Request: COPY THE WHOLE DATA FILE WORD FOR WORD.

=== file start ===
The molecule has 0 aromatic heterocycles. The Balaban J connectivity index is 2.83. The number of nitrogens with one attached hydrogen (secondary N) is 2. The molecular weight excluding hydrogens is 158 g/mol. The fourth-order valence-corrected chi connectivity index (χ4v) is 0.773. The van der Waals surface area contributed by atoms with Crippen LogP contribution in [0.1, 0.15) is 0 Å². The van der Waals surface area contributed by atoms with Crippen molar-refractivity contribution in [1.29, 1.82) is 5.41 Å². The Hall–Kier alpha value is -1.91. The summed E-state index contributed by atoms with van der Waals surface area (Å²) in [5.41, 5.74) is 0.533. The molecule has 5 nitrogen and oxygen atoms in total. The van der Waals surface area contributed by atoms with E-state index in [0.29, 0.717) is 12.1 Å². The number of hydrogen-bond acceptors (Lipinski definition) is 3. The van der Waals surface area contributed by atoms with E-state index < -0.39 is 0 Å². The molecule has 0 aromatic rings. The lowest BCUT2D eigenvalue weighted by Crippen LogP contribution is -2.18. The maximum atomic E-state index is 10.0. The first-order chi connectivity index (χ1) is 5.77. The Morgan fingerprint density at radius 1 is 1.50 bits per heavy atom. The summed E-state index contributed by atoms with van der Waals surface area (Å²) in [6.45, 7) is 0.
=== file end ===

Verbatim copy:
The molecule has 0 aromatic heterocycles. The Balaban J connectivity index is 2.83. The number of nitrogens with one attached hydrogen (secondary N) is 2. The molecular weight excluding hydrogens is 158 g/mol. The fourth-order valence-corrected chi connectivity index (χ4v) is 0.773. The van der Waals surface area contributed by atoms with Crippen LogP contribution in [0.1, 0.15) is 0 Å². The van der Waals surface area contributed by atoms with Crippen molar-refractivity contribution in [1.29, 1.82) is 5.41 Å². The Hall–Kier alpha value is -1.91. The summed E-state index contributed by atoms with van der Waals surface area (Å²) in [5.41, 5.74) is 0.533. The molecule has 5 nitrogen and oxygen atoms in total. The van der Waals surface area contributed by atoms with E-state index in [0.29, 0.717) is 12.1 Å². The number of hydrogen-bond acceptors (Lipinski definition) is 3. The van der Waals surface area contributed by atoms with E-state index < -0.39 is 0 Å². The molecule has 0 aromatic rings. The lowest BCUT2D eigenvalue weighted by Crippen LogP contribution is -2.18. The maximum atomic E-state index is 10.0. The first-order chi connectivity index (χ1) is 5.77. The Morgan fingerprint density at radius 1 is 1.50 bits per heavy atom. The summed E-state index contributed by atoms with van der Waals surface area (Å²) in [6.45, 7) is 0.